Okay, so I’ve been up since 0400. It’s been a heck of a day. A long day. My eyes are burning. My body is tired. And my mind is… in that sleep deprived euphoric–ohmiword, look! It’s an epiphany!–mental stage. You know the one I’m talking about. Where everything you think of is deep and meaningful and… Einstein-like. Or Freudian-like, as the case may be. In other words, the perfect mood for pure, undiluted, writer’s psychobabble.
First on the psychobabble rant is writer’s block.
I do not like that catch phrase. I mean, I get it and I understand what writer’s block is intended to mean, but… is it really a block that is owned by a writer? Yeah, I know. There are a lot of people who don’t believe in writer’s block. They have stated that writer’s block is an excuse. An excuse that people (who wannabe writers but are too lazy to put in the hard work…) use to generate sympathy. Okay, maybe they didn’t express it just like that, but that’s the way that I read it and this is my blog so get over it.
But back to the rant… I agree that a lot of people out there aren’t motivated enough to push through the hard stuff and do the work. I agree that there are a lot of hard working writers out there who do push through the hard stuff and make the words flow. I also agree that there are people out there who are blocked due to an internal event… like a fear. Like fear of success. I also agree that there are writer folks out there who are blocked due to an external event… like over extending themselves, lack of project/time management, and/or writing at the wrong time of the day.
But I have to say that in all my web searches about writer’s block, I have YET to find someone who talks about writer’s block as a part of the writer’s personal writing process.
And that really grates on my last nerve. (Yep, you guessed it, I’m a little irritated by this.) And because I’m a wee bit irked, I’m gonna share a little story with y’all.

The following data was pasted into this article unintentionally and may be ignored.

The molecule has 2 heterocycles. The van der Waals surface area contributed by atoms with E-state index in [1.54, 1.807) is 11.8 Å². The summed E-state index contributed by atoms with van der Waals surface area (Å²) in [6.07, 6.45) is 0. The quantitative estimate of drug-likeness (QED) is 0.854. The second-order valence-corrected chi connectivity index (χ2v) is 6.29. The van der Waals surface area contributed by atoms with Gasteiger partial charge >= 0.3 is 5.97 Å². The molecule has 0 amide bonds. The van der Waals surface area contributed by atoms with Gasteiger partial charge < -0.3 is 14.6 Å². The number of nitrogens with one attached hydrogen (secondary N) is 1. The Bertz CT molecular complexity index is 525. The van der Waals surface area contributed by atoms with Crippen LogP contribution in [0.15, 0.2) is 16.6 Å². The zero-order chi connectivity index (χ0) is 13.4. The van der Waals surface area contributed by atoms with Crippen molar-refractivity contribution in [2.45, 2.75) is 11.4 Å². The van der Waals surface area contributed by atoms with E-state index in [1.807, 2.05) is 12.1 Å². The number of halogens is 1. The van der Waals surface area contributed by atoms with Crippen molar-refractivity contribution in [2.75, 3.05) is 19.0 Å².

Anyone ever referred to their manuscript as ‘my baby’? Or read it somewhere? Anyone ever heard the analogy that writing a story is like giving birth? If you haven’t, then you have now. Congratulations and welcome to the insanity.
So this little embryo of a story you’ve got incubates in the brain, then grows and grows, until it’s finally showing (ohmiword, I have an outline/plot and it has GMC! I totally rock! Sweet!), and one day after you’ve mastered morning sickness (oh god, why am I getting up at 0400 to write for 1.5 hours before going to work?), mood swings (I hate this idea!/I love this idea! I suck! I’m the best writer ever!), healthy eating habits (Are chocolate covered strawberries or raisins considered a dessert or a daily fruit serving? Aw, screw it, it’ll count as both), ensuring that your family walks on eggshells around you when you’re in ‘the mood” (do I really need to give an example for this one? Okay, fine. Just think of any request you’ve ever received while in the mood for: clean clothes/laundry, home cooked meals that require more than 10 minutes in the kitchen, and any form of housework)… after all that… something shifts inside you and your story is ready to come out.
Congratulations! You’re ready to give birth to your story.